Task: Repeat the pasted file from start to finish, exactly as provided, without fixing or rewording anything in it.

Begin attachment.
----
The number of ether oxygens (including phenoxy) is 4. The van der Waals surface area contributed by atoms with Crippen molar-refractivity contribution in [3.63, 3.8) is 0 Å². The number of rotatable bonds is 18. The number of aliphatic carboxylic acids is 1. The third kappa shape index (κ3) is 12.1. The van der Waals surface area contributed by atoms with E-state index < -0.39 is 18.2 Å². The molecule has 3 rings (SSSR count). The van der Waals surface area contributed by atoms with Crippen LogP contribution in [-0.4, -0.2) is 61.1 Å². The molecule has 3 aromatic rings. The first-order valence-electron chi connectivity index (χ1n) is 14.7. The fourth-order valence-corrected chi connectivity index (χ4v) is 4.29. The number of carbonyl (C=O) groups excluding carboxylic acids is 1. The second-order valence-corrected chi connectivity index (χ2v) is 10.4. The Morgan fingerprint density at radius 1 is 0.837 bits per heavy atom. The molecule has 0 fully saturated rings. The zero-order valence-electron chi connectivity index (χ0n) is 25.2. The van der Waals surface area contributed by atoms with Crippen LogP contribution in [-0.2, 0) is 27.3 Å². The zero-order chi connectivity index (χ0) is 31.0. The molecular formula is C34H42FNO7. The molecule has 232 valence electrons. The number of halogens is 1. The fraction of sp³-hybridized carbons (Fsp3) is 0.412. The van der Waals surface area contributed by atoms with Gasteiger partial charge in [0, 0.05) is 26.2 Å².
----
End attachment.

The number of ether oxygens (including phenoxy) is 4. The van der Waals surface area contributed by atoms with Crippen molar-refractivity contribution in [3.63, 3.8) is 0 Å². The number of rotatable bonds is 18. The number of aliphatic carboxylic acids is 1. The third kappa shape index (κ3) is 12.1. The van der Waals surface area contributed by atoms with E-state index < -0.39 is 18.2 Å². The molecule has 3 rings (SSSR count). The van der Waals surface area contributed by atoms with Crippen LogP contribution in [-0.4, -0.2) is 61.1 Å². The molecule has 3 aromatic rings. The first-order valence-electron chi connectivity index (χ1n) is 14.7. The fourth-order valence-corrected chi connectivity index (χ4v) is 4.29. The number of carbonyl (C=O) groups excluding carboxylic acids is 1. The second-order valence-corrected chi connectivity index (χ2v) is 10.4. The Morgan fingerprint density at radius 1 is 0.837 bits per heavy atom. The molecule has 0 fully saturated rings. The zero-order valence-electron chi connectivity index (χ0n) is 25.2. The van der Waals surface area contributed by atoms with Crippen LogP contribution in [-0.2, 0) is 27.3 Å². The zero-order chi connectivity index (χ0) is 31.0. The molecular formula is C34H42FNO7. The molecule has 232 valence electrons. The number of halogens is 1. The fraction of sp³-hybridized carbons (Fsp3) is 0.412. The van der Waals surface area contributed by atoms with Gasteiger partial charge in [0, 0.05) is 26.2 Å².